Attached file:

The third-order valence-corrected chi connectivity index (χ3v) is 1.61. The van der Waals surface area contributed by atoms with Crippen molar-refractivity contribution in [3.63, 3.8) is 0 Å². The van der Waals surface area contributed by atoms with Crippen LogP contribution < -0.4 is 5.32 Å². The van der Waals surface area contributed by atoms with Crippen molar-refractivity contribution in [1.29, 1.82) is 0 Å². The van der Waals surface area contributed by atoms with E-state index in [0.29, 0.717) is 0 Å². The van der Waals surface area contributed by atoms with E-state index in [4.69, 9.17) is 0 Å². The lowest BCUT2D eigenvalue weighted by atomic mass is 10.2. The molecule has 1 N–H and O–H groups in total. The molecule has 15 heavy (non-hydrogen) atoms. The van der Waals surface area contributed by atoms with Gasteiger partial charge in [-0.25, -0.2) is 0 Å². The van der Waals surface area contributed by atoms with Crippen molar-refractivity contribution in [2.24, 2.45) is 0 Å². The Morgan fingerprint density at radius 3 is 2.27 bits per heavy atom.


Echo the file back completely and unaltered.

The third-order valence-corrected chi connectivity index (χ3v) is 1.61. The van der Waals surface area contributed by atoms with Crippen molar-refractivity contribution in [3.63, 3.8) is 0 Å². The van der Waals surface area contributed by atoms with Crippen LogP contribution < -0.4 is 5.32 Å². The van der Waals surface area contributed by atoms with Crippen molar-refractivity contribution in [1.29, 1.82) is 0 Å². The van der Waals surface area contributed by atoms with E-state index in [0.29, 0.717) is 0 Å². The van der Waals surface area contributed by atoms with E-state index in [4.69, 9.17) is 0 Å². The lowest BCUT2D eigenvalue weighted by atomic mass is 10.2. The molecule has 1 N–H and O–H groups in total. The molecule has 15 heavy (non-hydrogen) atoms. The van der Waals surface area contributed by atoms with Gasteiger partial charge in [-0.25, -0.2) is 0 Å². The van der Waals surface area contributed by atoms with Crippen molar-refractivity contribution in [2.24, 2.45) is 0 Å². The Morgan fingerprint density at radius 3 is 2.27 bits per heavy atom.